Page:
Adding HSP90 Inhibitor to Erlotinib in Lung Cancer Does Not Improve Response

Adding HSP90 Inhibitor to Erlotinib in Lung Cancer Does Not Improve Response

May 12, 2015

Adding the heat shock protein 90 (HP90) inhibitor, AUY922, to erlotinib therapy in metastatic lung cancer patients who progressed on erlotinib (Tarceva) alone did not provide a therapeutic benefit.

Adding the heat shock protein 90 (HP90) inhibitor, AUY922, to erlotinib therapy in metastatic lung cancer patients who progressed on erlotinib (Tarceva) alone did not provide a therapeutic benefit.

In a phase I/II clinical trial, the partial response rate was 16% (4 of 25 patients), but the combination resulted in high levels of toxicity including night blindness. The results of the trial are published in the Journal of Clinical Oncology.1

An additional 10 patients had stable disease, and in four of these patients, their stable disease lasted 6 months. Of the four patients that responded, the median time on therapy was 14 weeks, and ranged from 8 to 77 weeks.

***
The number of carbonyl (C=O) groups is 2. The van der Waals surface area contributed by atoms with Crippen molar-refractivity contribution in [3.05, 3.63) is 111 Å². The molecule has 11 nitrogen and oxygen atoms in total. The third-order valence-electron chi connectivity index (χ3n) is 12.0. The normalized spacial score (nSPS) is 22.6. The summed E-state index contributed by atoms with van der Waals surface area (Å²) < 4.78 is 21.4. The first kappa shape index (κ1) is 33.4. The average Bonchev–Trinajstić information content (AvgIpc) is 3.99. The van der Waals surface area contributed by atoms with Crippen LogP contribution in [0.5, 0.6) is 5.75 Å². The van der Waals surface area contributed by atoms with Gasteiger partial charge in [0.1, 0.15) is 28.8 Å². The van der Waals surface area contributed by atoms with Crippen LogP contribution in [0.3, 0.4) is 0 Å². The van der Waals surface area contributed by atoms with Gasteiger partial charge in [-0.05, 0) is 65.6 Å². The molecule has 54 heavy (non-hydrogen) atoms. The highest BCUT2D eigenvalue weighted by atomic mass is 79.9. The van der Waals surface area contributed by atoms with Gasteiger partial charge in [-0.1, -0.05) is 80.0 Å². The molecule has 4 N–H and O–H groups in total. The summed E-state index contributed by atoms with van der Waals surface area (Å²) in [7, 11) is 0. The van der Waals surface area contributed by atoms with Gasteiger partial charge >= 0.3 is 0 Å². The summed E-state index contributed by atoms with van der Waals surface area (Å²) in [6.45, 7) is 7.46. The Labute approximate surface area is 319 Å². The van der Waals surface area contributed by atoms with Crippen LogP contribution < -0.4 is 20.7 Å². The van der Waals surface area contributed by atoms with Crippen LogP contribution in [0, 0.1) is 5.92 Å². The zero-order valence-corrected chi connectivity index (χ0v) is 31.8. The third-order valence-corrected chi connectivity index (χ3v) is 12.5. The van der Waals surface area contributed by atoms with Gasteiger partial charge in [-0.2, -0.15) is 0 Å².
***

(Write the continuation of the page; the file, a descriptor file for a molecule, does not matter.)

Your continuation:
In a previous phase II clinical trial of previously treated lung cancer patients, including those with EGFR inhibitor resistant disease, the response rate to AUY922 monotherapy was 18% (12 of 66 patients responded).

Patients with EGFR-mutated lung cancer typically respond to oral, EGFR tyrosine kinase inhibitors (TKIs), such as erlotinib, gefitinib (Iressa), or afatinib (Gilotrif), but patients inevitably progress as their cancer becomes resistant-within a median of 9 to 14 months after the start of therapy.

“The vast majority-if not all-patients with EGFR mutations who are treated with EGFR inhibitors eventually develop resistance,” said study author Melissa L. Johnson, MD, now the associate director of the Lung Cancer Research program at the Sarah Cannon Research Institute in Nashville, Tenn., but who was at Northwestern University in Chicago while this trial was conducted.